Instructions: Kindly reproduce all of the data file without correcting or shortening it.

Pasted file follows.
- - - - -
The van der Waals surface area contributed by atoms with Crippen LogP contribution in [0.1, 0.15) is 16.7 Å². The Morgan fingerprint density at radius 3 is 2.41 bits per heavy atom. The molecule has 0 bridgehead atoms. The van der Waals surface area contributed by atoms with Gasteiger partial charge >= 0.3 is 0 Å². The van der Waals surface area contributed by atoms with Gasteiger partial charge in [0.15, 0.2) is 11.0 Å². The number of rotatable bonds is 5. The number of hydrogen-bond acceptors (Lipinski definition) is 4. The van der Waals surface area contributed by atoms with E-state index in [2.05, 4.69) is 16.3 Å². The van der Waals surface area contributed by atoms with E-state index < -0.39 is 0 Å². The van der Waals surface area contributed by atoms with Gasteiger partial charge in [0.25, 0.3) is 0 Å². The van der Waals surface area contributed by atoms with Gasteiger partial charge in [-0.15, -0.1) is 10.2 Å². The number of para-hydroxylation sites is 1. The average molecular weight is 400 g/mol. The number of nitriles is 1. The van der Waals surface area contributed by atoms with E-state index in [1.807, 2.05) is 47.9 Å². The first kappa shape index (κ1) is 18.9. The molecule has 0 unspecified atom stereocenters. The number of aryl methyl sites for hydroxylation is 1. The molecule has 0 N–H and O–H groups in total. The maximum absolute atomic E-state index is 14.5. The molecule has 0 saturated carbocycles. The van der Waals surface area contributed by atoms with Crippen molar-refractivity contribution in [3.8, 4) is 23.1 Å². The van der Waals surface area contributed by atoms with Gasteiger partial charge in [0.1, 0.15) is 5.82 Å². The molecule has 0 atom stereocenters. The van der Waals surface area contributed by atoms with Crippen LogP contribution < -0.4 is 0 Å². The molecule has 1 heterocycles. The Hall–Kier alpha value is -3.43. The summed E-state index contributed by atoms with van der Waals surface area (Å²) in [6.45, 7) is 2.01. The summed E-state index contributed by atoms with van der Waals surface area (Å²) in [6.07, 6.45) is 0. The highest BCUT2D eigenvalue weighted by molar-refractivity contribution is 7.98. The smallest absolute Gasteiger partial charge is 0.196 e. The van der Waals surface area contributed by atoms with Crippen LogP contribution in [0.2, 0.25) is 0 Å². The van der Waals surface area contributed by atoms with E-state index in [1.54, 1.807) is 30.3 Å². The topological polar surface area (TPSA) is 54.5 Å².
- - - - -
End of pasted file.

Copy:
The van der Waals surface area contributed by atoms with Crippen LogP contribution in [0.1, 0.15) is 16.7 Å². The Morgan fingerprint density at radius 3 is 2.41 bits per heavy atom. The molecule has 0 bridgehead atoms. The van der Waals surface area contributed by atoms with Gasteiger partial charge >= 0.3 is 0 Å². The van der Waals surface area contributed by atoms with Gasteiger partial charge in [0.15, 0.2) is 11.0 Å². The number of rotatable bonds is 5. The number of hydrogen-bond acceptors (Lipinski definition) is 4. The van der Waals surface area contributed by atoms with E-state index in [2.05, 4.69) is 16.3 Å². The van der Waals surface area contributed by atoms with E-state index < -0.39 is 0 Å². The van der Waals surface area contributed by atoms with Gasteiger partial charge in [0.25, 0.3) is 0 Å². The van der Waals surface area contributed by atoms with Gasteiger partial charge in [-0.15, -0.1) is 10.2 Å². The number of para-hydroxylation sites is 1. The average molecular weight is 400 g/mol. The number of nitriles is 1. The van der Waals surface area contributed by atoms with E-state index in [1.807, 2.05) is 47.9 Å². The first kappa shape index (κ1) is 18.9. The molecule has 0 unspecified atom stereocenters. The number of aryl methyl sites for hydroxylation is 1. The molecule has 0 N–H and O–H groups in total. The maximum absolute atomic E-state index is 14.5. The molecule has 0 saturated carbocycles. The van der Waals surface area contributed by atoms with Crippen molar-refractivity contribution in [3.8, 4) is 23.1 Å². The van der Waals surface area contributed by atoms with Gasteiger partial charge in [0.1, 0.15) is 5.82 Å². The molecule has 0 atom stereocenters. The van der Waals surface area contributed by atoms with Crippen LogP contribution < -0.4 is 0 Å². The molecule has 1 heterocycles. The Hall–Kier alpha value is -3.43. The summed E-state index contributed by atoms with van der Waals surface area (Å²) in [6.45, 7) is 2.01. The summed E-state index contributed by atoms with van der Waals surface area (Å²) in [6.07, 6.45) is 0. The highest BCUT2D eigenvalue weighted by molar-refractivity contribution is 7.98. The smallest absolute Gasteiger partial charge is 0.196 e. The van der Waals surface area contributed by atoms with Crippen LogP contribution in [0.2, 0.25) is 0 Å². The van der Waals surface area contributed by atoms with E-state index in [1.54, 1.807) is 30.3 Å². The topological polar surface area (TPSA) is 54.5 Å².